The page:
Sunday, March 12, 2017

The Most Misunderstood Symptom of PTSD

The Most Misunderstood Symptom of Post Traumatic Stress Disorder:

Living the lifestyle of an addict is not an ideal situation.  It can be very dangerous.  

Because of this, I experienced many traumatic events that caused some pretty severe PTSD symptoms.  If anyone has ever experienced extreme emotional symptoms from trauma, they know how challenging life can become when trying to cope.  The frightening experiences I had literally changed the world I live in.  While I don't currently live in continuing danger as I did before, my brain has yet to accept the fact that I am safe.  I experience many of the common symptoms of PTSD, such as, strong feelings of guilt, sleep disturbances, and feelings of worthlessness.  I go into fight or flight mode many times during the day and I still get a couple dozen flashbacks during my day.  Flashbacks that bring me right back into a traumatic event and my body reacts as though I am experiencing it in the moment.  

One of the most challenging symptoms I experience is a feeling that there is imminent danger when there is not.  My brain is constantly looking for the threat.  Its as though is is on a mission to sort out where the danger is, almost continually.  As you can imagine it can be very exhausting.  I use techniques to help remind myself I am not in danger, but my brain is "trained" to seek out the threat to protect me.  

As I got sober and started really feelings my feelings, I recognized that this was happening and wasn't going anywhere anytime soon.  How frustrating!  To make matters worse, I began to judge myself for  it by calling myself paranoid.  I mean really, how many people feel the fight or flight response while making themselves dinner on a normal evening at home?  I felt so paranoid!!  Turns out I am not paranoid at all, I am hyper-vigilant.

Hyper Vigilance VS Paranoia:

There is a major difference between paranoia which is a mental illness and hyper vigilance which is caused by a psychological injury. (such as PTSD)


Is an illness in the brain
Does not get better on its own
Is not recognized by the person experiencing it
Sometimes responds to drug treatment
Is Convinced of their plausibility


Is a response to trauma
Does (albeit SLOWLY) get better on its own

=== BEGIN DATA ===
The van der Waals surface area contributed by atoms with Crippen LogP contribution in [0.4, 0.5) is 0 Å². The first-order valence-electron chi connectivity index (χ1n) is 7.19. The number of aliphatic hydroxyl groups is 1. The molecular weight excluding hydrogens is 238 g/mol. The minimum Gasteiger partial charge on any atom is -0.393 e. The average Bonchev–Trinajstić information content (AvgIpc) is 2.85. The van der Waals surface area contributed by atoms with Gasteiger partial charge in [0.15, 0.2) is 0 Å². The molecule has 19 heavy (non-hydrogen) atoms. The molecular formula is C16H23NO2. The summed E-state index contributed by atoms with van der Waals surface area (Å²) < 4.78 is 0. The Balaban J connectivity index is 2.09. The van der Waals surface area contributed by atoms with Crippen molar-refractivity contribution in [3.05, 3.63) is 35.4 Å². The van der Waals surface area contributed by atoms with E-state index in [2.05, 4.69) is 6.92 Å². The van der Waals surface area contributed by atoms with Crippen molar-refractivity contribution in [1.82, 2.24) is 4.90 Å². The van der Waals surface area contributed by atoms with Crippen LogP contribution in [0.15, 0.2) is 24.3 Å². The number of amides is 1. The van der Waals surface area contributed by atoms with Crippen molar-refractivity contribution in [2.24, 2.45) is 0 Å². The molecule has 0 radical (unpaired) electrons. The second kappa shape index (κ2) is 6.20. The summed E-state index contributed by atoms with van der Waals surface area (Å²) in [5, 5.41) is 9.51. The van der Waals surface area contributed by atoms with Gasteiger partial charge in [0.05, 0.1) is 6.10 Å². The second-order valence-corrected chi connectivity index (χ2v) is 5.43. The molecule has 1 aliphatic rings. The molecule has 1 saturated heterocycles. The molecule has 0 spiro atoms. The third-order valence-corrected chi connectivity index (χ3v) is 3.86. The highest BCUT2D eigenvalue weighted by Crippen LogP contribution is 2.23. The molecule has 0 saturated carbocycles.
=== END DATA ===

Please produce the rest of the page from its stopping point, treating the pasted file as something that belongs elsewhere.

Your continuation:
Will recognize it but use the incorrect term of "paranoia" to describe their experience
Drugs have little effect or make it worse by interfering with the body's own healing process
Is convinced of their worthlessness

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Dealing with these symptoms are hard enough without putting incorrect labels such as "paranoid" on ourselves.  We aren't paranoid. We are survivors and we have brains that helped us cope at the time we survived our trauma and those same AMAZING brains are helping us to survive today.  Our brain chemistry will heal over time, we can and will learn a new way to navigate the world.  In the meantime, understanding our symptoms and not judging ourselves is so very important!

The symptoms of PTSD are very serious and are difficult to manage.  If you suspect you or someone else is experiencing symptoms please seek out professional help.  Please see below for some resources on finding help.

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National Center for Victims of Crime

800-FYI-CALL (800-394-2255)
The National Center for Victims of Crime provides information, education, and referrals to local resources across the country. The hotline is available Monday through Friday from 8:30 am to 8:30 pm and is offered in numerous languages.

National Domestic Violence Hotline

800-799-SAFE (800-799-7233) and 800-787-3224 (TDD)
The mission of the National Domestic Violence Hotline is to provide crisis intervention, safety planning, information, and referrals for individuals experiencing domestic violence. The hotline is available 24 hours a day, and assistance is offered in numerous languages.

Mental Health America

800-969-6MHA (6642)
The mission of MHA is to promote mental wellness for the health and well-being of the nation. MHA offers information and resources on numerous mental health topics.

National Organization for Victim Assistance

800-TRY-NOVA (800-879-6682)